IATP paper probes deeper implications of ILUC debate
Looking for a middle ground where environmentalists and ethanol advocates could meet, the Minneapolis-based Institute for Agriculture and Trade Policy released a paper by Julia Olmstead reflecting on the lessons learned regarding the debate over indirect land use change (ILUC). Nearly a year ago, IATP invited a group comprised of corn farmers, environmental policy advocates, ethanol producers and researchers to Brazil to investigate firsthand the changes in Brazilian land use and the relationship to U.S. ethanol production, followed by a one-day conference.
One of the points made in the six-page paper emerging from those efforts is that although those in support of the ILUC factor have argued higher demand for corn for ethanol production stimulates land conversion, it may be based on a faulty assumption. “Although the connection between price signals and reduced land conversion isn’t often part of the ILUC conversation, the implicit assumption is that low prices will help stem land conversion,” the paper states. “High prices stimulate agricultural expansion, but there is evidence that low commodity prices can do the same. Low prices can encourage producers to plant more to make up for lost volume, and have led many developing nations to decrease investments in agriculture that could lead to sustainability and food sovereignty improvements. Low prices have instead encouraged many countries to create food systems based on cheap imports.”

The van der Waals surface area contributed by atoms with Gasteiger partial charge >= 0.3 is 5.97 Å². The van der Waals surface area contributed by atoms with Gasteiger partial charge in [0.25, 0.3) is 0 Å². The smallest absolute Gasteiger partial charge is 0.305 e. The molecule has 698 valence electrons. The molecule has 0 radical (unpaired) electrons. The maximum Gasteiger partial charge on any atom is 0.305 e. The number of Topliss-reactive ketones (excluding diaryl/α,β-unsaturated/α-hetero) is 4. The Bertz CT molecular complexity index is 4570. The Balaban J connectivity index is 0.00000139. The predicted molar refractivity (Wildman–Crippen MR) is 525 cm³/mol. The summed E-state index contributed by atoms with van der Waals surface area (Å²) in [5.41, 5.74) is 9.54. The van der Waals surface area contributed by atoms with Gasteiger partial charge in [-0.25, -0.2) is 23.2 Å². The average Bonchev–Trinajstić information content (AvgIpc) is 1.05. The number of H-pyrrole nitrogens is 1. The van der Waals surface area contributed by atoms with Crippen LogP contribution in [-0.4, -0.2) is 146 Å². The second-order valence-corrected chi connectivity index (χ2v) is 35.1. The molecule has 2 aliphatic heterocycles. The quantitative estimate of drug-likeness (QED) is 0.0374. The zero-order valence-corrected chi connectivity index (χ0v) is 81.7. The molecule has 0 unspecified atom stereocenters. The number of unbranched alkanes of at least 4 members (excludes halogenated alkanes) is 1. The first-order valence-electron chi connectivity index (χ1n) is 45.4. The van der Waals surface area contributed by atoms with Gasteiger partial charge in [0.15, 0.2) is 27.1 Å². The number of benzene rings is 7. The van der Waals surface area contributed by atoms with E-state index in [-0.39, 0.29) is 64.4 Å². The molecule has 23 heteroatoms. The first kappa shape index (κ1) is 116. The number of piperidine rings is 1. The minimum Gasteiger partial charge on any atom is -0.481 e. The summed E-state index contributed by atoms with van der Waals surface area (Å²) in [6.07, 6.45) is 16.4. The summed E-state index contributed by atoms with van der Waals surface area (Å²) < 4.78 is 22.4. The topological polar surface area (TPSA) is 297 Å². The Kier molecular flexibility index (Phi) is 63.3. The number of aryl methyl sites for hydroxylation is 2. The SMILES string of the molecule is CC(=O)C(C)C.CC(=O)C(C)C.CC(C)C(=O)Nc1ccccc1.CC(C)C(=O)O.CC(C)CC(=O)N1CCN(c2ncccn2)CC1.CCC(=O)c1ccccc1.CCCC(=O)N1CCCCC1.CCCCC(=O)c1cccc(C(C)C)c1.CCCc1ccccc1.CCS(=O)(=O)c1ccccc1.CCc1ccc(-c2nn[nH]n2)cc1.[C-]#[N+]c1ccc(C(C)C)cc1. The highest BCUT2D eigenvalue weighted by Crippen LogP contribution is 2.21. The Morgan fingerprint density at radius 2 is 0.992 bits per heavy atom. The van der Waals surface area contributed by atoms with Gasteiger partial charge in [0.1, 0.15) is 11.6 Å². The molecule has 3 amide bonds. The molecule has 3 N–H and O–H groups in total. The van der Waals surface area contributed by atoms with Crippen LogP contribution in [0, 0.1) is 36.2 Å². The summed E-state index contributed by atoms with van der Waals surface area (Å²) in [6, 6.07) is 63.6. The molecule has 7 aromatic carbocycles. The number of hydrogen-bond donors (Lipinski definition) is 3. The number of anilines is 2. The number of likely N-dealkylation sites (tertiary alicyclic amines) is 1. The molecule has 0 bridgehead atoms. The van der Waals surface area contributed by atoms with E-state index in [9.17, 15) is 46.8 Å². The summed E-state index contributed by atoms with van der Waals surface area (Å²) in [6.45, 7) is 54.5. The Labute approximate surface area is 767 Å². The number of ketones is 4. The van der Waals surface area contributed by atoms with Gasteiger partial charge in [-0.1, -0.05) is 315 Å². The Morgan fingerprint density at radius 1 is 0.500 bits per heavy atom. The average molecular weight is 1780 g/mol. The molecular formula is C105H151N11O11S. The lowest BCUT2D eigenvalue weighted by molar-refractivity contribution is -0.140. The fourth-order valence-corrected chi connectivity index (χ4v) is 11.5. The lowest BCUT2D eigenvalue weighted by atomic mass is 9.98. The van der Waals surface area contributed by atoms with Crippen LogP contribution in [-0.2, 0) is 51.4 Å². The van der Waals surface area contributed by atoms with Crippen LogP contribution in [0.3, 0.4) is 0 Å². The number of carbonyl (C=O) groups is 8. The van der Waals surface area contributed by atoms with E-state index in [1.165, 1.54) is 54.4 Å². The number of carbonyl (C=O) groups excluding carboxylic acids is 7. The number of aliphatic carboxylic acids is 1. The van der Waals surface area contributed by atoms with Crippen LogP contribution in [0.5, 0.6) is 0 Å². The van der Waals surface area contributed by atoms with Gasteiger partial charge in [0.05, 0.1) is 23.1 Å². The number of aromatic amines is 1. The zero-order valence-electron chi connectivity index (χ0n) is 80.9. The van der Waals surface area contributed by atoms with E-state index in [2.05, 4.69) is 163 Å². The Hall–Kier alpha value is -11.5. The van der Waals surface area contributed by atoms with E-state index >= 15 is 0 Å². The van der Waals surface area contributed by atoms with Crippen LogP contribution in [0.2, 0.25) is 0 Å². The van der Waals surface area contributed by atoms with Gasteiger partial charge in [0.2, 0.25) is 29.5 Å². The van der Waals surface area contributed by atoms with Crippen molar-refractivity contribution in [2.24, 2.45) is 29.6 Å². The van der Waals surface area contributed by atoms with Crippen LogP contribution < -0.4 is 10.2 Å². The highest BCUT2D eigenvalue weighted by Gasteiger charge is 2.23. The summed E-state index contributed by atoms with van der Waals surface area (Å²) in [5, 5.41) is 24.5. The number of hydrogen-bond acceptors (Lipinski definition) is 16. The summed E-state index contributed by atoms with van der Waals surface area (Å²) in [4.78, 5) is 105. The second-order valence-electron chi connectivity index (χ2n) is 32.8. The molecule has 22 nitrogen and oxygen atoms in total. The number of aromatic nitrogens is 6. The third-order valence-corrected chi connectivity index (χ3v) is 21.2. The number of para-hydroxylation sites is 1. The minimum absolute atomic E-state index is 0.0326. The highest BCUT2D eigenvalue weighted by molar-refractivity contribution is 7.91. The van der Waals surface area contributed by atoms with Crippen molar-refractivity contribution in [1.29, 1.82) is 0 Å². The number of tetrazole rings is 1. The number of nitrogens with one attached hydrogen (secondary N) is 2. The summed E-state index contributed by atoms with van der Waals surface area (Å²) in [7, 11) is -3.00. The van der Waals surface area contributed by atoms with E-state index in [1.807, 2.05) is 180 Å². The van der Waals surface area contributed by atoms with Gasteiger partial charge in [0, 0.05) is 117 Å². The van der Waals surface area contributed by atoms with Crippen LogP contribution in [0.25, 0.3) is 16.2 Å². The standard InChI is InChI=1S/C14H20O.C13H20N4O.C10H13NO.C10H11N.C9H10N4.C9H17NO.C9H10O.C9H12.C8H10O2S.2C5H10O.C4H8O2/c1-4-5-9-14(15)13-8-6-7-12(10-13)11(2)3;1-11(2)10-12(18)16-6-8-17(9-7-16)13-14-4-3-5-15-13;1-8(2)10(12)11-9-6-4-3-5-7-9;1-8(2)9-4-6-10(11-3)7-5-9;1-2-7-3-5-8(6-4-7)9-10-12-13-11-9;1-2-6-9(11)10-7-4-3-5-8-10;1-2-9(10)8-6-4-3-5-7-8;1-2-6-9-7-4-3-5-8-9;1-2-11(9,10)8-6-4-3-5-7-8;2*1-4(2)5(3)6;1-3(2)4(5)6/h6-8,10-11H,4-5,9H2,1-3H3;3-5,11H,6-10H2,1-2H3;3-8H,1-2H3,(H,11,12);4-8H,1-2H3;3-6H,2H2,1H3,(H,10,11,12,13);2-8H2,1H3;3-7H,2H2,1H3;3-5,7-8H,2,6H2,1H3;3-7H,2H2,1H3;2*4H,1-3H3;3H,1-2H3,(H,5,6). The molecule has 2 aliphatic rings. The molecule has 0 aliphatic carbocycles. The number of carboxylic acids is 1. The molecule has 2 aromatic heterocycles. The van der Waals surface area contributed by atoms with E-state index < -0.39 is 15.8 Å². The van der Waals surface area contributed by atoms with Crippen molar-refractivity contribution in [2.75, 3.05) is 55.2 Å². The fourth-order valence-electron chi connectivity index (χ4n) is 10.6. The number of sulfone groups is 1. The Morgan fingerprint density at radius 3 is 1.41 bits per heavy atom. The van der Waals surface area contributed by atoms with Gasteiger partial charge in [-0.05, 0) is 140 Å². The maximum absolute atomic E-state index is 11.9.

The paper broadens the discussion from concerns regarding land use change to the larger role agriculture plays, the impact of market structures and the global concerns regarding deforestation and climate change. It suggests a second look at some old policies, such as reviving a grain reserve program, and the need for a different approach to incent more sustainable bioenergy production “through mechanisms tied to a holistic measure of overall ‘performance,’ rather than volume mandates.”
Olmsted’s report also makes the case that environmentalists and biofuel producers can find more middle ground where they can work together. “Despite the antipathy the ILUC debate has generated between U.S. biofuel producers and environmentalists, it doesn’t take much probing (much less a trip to Brazil) to realize that both groups share a certain set of goals. Both would like to see reduced reliance on petroleum, both would like to see the growth of renewable energy use and production, and both would like to ensure that agriculture can meet all our needs over the long term. These goals will only be realized through collaboration.”